If you have 12 or more demerits taken from your driving record within a year in the state of Nevada, your license will be suspended for 6 months.
The fines vary city by city. A violation for not wearing a helmet in Reno, Nevada will cost upwards of $80, while in Las Vegas, you could pay more than $200 for a first offense.
It’s also important to note that Nevada judges will quickly issue a bench warrant if you fail to appear to pay a fine or ticket or if you don’t show up for a court date in the state. Wearing a motorcycle helmet in the state of Nevada is a regularly enforced law.
Why Are Motorcycle Helmets Required in Nevada?
Nevada motorcycle helmet laws were put in place to protect motorcycle drivers from sustaining a serious head injury during a motorcycle accident.
Traumatic brain injury and other head injuries are a very real threat during a motorcycle crash when a driver’s or rider’s head comes into contact with the ground or other object.
The safety standards put in place with the Nevada law have gone a long way toward lowering the chances of serious injury or death during a motorcycle accident in the state. In 2019, for example, only three motor vehicle accident deaths were attributed to someone not wearing a helmet.
It is also important to note that in many cases, an insurance company won’t even file a claim in your favor if you were not wearing a helmet when injured. They could, instead, claim negligence on your part for your own safety in this event.
So, in other words, not wearing a helmet can give an insurance company a way out of paying your claim even if you’re not at fault.
Is There a Way to Fight the Charges?
A Nevada law firm explains that in order to fight the charges once you’ve been ticketed for not wearing a helmet, there are three main arguments that you can claim.
If the vehicle that you were on was not a motorcycle, then the charges could be dropped. It is not required by law for someone on a bicycle, for instance, to wear head protection in Nevada. The same is true if you were not on a public road while driving or riding a motorcycle or other vehicle.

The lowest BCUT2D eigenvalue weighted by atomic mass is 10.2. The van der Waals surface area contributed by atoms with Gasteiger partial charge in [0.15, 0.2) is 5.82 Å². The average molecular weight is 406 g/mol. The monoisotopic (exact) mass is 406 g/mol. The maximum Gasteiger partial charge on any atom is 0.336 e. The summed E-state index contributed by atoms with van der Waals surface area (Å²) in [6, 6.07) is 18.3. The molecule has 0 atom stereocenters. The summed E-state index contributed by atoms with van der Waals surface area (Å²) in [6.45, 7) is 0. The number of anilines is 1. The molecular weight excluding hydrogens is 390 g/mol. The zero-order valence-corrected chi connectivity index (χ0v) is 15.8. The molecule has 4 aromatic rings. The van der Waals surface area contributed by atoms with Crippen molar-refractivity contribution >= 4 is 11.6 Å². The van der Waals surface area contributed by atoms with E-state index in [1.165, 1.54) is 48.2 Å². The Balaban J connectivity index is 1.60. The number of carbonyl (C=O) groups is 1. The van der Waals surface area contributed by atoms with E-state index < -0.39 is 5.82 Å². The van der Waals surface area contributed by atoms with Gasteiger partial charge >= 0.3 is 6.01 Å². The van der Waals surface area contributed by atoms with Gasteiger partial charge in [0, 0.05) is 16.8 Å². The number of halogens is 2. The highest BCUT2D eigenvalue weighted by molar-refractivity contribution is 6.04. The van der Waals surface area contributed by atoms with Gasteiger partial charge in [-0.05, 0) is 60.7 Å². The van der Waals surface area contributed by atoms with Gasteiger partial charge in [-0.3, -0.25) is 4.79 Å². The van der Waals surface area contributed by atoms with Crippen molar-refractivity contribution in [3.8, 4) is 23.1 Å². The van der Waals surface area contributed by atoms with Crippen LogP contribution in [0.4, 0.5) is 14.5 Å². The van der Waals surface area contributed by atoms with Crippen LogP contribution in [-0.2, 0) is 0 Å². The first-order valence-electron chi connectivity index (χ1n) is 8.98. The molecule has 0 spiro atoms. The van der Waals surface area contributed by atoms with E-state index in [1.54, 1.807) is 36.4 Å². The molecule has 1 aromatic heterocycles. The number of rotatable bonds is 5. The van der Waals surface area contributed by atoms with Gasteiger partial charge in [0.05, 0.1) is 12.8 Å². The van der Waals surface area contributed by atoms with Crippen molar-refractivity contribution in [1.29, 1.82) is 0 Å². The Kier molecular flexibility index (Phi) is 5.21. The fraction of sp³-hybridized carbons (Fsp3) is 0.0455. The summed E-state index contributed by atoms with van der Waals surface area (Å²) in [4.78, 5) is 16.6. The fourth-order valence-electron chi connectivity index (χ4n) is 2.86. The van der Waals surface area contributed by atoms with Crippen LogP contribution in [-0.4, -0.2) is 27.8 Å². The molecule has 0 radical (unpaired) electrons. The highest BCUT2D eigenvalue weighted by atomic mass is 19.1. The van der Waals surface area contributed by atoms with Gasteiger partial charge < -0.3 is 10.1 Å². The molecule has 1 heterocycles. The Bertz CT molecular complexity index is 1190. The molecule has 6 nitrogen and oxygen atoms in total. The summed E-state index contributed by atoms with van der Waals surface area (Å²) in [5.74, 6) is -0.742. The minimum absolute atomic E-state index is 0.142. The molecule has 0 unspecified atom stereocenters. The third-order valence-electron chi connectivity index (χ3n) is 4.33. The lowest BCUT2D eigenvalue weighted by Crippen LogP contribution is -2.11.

You might also be able to have the charges dropped if you were falsely accused. This may be a bit hard to prove, but a good attorney might be able to find an eyewitness, surveillance video, or even photographs to show that you were wearing a helmet at the time you were pulled over.
Motorcycle Helmets Not Required for Electric Bikes
Wearing a helmet and/or protective headgear is not required for those who are riding on or a passenger on an electric bike.
The definition of an electric bike is listed as a device that a person can ride, which has two or three wheels and is powered by a battery.
The United States Department of Transportation goes on to explain that an electric bicycle features fully operational pedals, is a motor-driven cycle with a small engine, can produce no more than 1 gross brake horsepower, and has no more than three wheels in contact with the road, is not a tractor, and goes a maximum speed of no more than 20 miles an hour with a 170-pound passenger on board.
For these types of electric bikes, wearing a helmet, registration, insurance, and having a driver’s license are not required by Nevada motorcycle helmet laws. It is also not required for you to wear glasses, goggles, or face screens.